The authors used multiliteracies and “kidwatching” to construct realistic environments in which they would learn English naturally and authentically. Lessons required that students talk about themselves and various topics, through both text and picture drawings. Throughout the course, the teachers implemented “science and engineering lessons during which the students would construct a propulsion model and build bridges and boats, social studies units that included mapping and comparing and contrasting the monetary systems used in our respective countries, and literature lessons that explored the language and culture of the United States using picture books, adolescent literature, and graphic novels” (North & Shelton, 2014, p.71). Lesson plans included music, literature, multiliteracies, and movement to further develop the students’ understanding of the English language.

By stepping away from traditional pedagogy of “drill and skill” and instead exploring English language learning through the use of multiliteracies and “kidwatching,” the teachers were able to show evidence of what effect writing has on language learning. It was revealed that this approach led to more developed thinking by providing an engaging and rich learning experience that not only focuses on the skill but connects children with the ability to express themselves accurately in a second language. “Whether in China, the United States, or any other country, students will learn when appropriate conditions are set for them” (North & Shelton, 2014, p.83).

These findings are important to consider in the U.S. teaching system for English Language Learners. As the U.S. becomes more and more diverse, educators encounter many students whose first language may not be English and, therefore, learning can be a challenge.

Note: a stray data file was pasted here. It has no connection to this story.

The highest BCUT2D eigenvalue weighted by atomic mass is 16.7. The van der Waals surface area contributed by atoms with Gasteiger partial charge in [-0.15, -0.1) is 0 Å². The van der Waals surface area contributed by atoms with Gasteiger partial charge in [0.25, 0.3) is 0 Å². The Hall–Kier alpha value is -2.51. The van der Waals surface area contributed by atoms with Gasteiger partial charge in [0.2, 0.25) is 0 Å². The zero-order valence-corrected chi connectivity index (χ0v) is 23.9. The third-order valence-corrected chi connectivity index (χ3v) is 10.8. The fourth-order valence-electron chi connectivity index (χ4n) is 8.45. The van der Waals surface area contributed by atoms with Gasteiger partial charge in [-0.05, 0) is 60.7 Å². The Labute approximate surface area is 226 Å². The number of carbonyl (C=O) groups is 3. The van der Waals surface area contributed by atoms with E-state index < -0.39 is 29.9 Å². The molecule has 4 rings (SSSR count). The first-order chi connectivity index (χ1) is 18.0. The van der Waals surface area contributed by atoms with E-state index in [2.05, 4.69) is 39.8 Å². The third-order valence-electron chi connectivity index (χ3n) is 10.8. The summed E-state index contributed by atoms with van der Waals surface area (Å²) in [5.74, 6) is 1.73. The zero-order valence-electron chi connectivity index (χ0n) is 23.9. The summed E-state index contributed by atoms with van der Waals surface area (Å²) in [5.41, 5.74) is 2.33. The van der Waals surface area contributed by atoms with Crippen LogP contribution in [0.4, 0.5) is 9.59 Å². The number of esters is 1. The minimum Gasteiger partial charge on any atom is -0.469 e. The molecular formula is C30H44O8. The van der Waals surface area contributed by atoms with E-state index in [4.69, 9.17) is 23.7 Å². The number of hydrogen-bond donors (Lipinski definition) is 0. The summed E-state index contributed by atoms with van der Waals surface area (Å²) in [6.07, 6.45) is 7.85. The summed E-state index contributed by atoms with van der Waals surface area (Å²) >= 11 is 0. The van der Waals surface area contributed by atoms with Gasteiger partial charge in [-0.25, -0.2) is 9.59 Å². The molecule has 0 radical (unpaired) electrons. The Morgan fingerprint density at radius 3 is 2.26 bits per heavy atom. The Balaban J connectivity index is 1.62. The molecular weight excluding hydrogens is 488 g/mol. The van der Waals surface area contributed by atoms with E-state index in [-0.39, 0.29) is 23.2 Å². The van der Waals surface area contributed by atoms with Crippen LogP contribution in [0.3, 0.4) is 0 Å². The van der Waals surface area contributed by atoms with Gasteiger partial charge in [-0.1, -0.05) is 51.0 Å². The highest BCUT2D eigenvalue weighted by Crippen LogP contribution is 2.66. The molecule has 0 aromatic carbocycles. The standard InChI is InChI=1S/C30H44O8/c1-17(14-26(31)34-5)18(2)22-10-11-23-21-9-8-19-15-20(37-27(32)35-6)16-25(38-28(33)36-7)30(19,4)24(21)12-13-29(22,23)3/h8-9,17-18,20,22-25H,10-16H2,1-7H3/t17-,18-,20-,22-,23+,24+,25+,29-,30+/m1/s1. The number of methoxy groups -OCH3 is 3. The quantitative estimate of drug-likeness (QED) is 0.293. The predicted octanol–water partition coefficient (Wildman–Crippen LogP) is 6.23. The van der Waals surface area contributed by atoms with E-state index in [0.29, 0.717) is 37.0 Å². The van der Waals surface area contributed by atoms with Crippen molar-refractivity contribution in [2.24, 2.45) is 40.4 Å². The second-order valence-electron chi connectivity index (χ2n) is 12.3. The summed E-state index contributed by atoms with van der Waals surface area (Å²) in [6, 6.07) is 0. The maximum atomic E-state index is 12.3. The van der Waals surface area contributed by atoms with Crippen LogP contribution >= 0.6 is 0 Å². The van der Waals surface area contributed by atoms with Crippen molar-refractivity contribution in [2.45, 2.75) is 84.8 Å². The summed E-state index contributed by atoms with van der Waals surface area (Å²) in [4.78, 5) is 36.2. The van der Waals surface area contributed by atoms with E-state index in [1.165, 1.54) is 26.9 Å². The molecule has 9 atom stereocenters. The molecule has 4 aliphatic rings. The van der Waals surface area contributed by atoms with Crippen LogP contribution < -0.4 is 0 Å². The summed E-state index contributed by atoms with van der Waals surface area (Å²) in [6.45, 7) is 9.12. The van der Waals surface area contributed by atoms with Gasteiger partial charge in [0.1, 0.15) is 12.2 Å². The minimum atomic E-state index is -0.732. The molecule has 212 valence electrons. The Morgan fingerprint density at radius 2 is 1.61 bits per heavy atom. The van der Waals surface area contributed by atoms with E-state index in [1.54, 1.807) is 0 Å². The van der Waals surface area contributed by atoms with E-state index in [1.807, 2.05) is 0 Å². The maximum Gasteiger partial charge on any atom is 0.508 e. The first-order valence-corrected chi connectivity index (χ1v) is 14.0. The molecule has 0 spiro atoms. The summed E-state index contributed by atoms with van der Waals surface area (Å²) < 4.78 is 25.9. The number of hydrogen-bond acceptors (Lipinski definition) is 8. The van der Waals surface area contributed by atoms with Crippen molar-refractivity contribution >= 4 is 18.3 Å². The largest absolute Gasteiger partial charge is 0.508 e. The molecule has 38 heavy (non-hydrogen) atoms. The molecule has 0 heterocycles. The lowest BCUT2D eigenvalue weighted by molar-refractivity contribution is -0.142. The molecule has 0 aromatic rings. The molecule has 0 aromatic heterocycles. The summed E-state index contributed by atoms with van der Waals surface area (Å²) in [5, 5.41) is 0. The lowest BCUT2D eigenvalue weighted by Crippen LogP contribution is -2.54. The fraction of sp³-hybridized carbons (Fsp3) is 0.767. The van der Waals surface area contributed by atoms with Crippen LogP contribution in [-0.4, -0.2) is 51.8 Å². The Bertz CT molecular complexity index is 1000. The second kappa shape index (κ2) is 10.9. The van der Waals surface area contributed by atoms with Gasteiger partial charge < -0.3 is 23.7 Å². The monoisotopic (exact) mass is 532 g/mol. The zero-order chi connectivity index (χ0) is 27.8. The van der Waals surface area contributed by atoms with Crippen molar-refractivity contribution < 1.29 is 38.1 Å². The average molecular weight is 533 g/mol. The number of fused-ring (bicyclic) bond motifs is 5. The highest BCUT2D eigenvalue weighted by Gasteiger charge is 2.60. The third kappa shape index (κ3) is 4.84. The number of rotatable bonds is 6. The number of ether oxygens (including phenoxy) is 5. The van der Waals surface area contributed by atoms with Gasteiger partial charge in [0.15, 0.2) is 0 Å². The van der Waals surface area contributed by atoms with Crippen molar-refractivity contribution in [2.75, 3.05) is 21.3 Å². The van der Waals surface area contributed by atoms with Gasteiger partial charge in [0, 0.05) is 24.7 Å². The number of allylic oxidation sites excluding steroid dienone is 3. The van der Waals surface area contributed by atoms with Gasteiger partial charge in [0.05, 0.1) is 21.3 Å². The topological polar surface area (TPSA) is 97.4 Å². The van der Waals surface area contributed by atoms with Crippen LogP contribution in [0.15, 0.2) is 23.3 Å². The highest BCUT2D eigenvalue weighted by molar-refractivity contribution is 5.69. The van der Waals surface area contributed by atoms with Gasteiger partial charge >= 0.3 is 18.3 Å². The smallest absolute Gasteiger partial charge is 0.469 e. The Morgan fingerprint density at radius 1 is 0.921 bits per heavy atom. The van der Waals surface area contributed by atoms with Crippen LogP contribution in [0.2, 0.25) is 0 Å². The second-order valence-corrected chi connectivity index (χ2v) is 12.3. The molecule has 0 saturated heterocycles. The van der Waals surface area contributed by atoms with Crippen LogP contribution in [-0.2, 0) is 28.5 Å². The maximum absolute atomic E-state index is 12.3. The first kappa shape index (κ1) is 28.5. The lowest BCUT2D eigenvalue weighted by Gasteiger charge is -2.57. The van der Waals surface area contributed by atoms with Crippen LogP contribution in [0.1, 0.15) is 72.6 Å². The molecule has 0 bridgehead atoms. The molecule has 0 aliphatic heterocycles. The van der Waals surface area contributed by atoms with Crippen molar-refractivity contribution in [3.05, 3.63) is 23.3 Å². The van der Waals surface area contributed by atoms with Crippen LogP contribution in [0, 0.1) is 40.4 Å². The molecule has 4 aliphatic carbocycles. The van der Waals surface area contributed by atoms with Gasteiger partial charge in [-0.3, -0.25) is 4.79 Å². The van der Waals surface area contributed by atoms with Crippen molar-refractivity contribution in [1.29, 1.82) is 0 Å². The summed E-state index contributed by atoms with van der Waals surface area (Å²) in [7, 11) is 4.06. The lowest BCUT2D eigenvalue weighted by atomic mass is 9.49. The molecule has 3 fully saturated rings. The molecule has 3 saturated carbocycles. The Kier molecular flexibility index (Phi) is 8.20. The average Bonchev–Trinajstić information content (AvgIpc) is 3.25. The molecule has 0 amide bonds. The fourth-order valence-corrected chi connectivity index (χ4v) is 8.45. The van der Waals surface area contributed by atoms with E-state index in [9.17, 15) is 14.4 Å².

The study’s value lies in its applicable pedagogy for guiding teachers toward an alternative approach to English Language Learning programs in schools in order to help non-English-speaking students achieve not only language understanding but also to learn the value of their ideas, an ability to articulate, and a sense of individuality. “Our students knew more than they could express, and we needed to provide ways for them to communicate with us…we believed that expression of ideas was the most important part of learning a language” (North & Shelton, 2014, p.74). When students feel that their individual histories and stories are valuable, their willingness to participate increases; consequently, their ability to grasp an understanding of a second language increases.

This study has merit and is applicable in the U.S.; however, a crucial factor in evaluating its full worth would rely on observing how this approach would translate to a classroom setting similar to in the U.S. where class size is large, sometimes a 30-to-1 ratio of students to teachers, and where the students all have vastly different backgrounds. How can this research be applied on a larger and more complex scale?

The first thing teachers will need to further develop in order to make this pedagogy more effective is to invest time in learning about the culture of the students they are going to be working with. Understanding the subtle differences in teaching and learning styles, the student/teacher dynamic, and the differences in cultural values and upbringing are essential for a program like this to have a lasting impact. More background research would have better prepared the instructors in this study for the various surprises they encountered with students and the classroom structure. By acknowledging the cultural differences that exist in cross-cultural teaching and learning, researchers could design a more inclusive program that created more collaboration among learners and instructors.

The greatest barrier to this collaboration stems from the misunderstanding that can occur when instructors assume that all students and learning environments are the same and subsequently base their instruction on this premise. This oversight creates the risk of instructors developing lesson plans that are not fully accessible to the learners or, in the worst-case scenario, developing lesson plans that are entirely ineffective and therefore forgotten once the instructors leave. Working collaboratively with the instructors already onsite to design lesson plans is the best practice for implementation of a program such as this.